Wave-energy technology developer Bombora has secured a seven-figure working-capital facility from the Development Bank of Wales; this will help it to manage its cash-flow over the next two years.
The award-winning company was established in Western Australia in 2012, before setting up its European headquarters at Pembroke Dock in South West Wales and bringing significant investment into the area.
It plans to use the Marine Energy Test Area off the coast of Pembrokeshire to demonstrate its innovative 1.5MW wave-energy converter, which sits on the sea-bed at least 10m below the surface, safe from the potential damaging effects of storms and strong waves.
Managing director Sam Leighton said: “There is a very strong marine-energy heritage here in Wales.
“Three of us moved over here from Australia at the end of 2017, and Bombora has created new skilled jobs, growing the team to 21 people. We’ve managed to assemble a very experienced team in marine energy and offshore operations, enabling us to get up and running very quickly.”
Bombora is backed by its Australian founders and early investors, and at the end of 2017 it received a major investment from Enzen, a global energy and environment company that has a base in Solihull.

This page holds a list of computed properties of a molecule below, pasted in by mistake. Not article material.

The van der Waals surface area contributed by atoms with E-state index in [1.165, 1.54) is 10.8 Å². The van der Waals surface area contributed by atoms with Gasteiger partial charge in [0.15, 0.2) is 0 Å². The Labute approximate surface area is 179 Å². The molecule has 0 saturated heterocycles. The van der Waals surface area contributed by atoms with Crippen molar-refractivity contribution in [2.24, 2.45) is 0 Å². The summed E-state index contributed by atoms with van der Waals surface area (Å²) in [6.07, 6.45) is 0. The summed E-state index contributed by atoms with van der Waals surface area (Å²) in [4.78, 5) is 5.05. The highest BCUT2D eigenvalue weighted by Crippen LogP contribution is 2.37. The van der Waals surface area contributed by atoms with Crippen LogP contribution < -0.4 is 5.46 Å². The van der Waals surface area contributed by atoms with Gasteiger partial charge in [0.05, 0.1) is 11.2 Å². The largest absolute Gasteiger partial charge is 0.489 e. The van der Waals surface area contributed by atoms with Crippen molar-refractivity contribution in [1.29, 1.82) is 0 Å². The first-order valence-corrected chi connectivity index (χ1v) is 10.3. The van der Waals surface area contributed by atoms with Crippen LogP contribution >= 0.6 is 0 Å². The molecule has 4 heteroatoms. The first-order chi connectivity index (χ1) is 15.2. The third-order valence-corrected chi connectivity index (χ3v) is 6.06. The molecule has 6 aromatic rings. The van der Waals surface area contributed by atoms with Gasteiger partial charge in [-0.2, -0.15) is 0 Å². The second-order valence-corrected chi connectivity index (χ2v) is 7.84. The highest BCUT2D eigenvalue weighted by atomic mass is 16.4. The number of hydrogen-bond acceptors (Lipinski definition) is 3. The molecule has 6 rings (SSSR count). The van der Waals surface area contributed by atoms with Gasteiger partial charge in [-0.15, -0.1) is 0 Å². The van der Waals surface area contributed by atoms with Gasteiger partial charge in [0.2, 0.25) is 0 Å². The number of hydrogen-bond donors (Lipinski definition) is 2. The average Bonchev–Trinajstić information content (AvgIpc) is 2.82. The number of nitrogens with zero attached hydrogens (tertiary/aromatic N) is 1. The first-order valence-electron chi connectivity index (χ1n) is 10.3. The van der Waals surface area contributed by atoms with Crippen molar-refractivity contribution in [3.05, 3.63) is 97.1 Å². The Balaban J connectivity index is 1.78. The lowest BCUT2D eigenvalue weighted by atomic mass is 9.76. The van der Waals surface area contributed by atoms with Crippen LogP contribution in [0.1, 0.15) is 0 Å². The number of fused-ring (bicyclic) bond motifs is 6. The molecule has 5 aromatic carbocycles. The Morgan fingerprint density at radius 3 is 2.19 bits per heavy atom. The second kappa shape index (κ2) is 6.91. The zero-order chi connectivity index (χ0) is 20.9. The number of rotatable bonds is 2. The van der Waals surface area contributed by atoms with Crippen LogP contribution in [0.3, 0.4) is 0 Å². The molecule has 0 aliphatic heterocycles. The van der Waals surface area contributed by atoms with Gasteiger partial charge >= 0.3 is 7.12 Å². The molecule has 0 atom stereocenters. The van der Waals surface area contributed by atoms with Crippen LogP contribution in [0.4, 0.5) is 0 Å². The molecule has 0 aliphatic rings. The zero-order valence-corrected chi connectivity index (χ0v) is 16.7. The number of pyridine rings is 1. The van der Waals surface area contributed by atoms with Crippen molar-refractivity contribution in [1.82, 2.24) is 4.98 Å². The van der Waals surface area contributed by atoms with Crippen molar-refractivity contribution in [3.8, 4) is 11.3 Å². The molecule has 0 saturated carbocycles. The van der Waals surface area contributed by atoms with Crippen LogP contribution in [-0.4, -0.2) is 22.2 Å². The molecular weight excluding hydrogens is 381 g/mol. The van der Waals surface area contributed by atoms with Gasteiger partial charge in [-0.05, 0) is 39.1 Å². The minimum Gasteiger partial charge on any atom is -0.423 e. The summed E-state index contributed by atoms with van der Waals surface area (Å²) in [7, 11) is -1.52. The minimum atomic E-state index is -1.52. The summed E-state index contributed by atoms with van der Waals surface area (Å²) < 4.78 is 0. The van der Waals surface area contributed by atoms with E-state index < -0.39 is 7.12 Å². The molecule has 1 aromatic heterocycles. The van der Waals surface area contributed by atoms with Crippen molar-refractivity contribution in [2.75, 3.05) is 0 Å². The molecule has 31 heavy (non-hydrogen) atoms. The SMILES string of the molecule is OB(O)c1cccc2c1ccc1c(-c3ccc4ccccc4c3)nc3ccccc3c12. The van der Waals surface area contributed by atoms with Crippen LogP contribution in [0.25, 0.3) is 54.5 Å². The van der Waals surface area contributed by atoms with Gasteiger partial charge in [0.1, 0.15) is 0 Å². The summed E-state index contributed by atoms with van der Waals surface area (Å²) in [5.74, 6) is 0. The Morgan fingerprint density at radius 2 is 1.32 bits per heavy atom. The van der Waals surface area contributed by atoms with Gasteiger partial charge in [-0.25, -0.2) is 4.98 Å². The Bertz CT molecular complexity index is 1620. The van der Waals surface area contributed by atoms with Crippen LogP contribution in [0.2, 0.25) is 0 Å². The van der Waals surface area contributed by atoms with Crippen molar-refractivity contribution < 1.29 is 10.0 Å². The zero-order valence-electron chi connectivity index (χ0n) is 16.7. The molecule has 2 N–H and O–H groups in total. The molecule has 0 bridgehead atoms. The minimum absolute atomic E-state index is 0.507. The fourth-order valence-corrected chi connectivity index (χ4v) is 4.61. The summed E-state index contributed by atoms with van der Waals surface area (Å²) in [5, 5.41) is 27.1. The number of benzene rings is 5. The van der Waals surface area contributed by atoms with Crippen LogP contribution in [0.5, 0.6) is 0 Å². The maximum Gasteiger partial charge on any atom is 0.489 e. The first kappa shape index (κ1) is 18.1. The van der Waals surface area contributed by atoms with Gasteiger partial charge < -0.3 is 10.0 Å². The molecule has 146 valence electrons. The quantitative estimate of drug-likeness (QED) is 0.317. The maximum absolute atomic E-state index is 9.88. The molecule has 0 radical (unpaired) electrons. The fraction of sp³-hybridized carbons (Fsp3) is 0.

Its wave-energy converter, called mWave, was conceived in 2007 and patented in 2012.
It is a modular system comprised of membranes in cells that rest on the sea-bed.
As pressure from the waves passes over the device, the membranes are pushed in, and air inside the cells is forced through a turbine, generating electricity.
It is a closed system, with the air returning to the cells before the next wave passes over.
Mr Leighton said: “One of the key challenges of wave-energy devices is that you get storms with large waves, and they can be very destructive.
“If you’re on the sea-bed, you’re protected from that.”
Bombora plans to place a full-scale demonstration model of mWave on the sea-bed for six months of testing early next year. Once the tests have been successfully completed, the company will be looking for opportunities to sell mWave to developers of wave farms.
The company is keen to maintain its presence in Wales, and it expects to recruit another 10 people by the end of the year.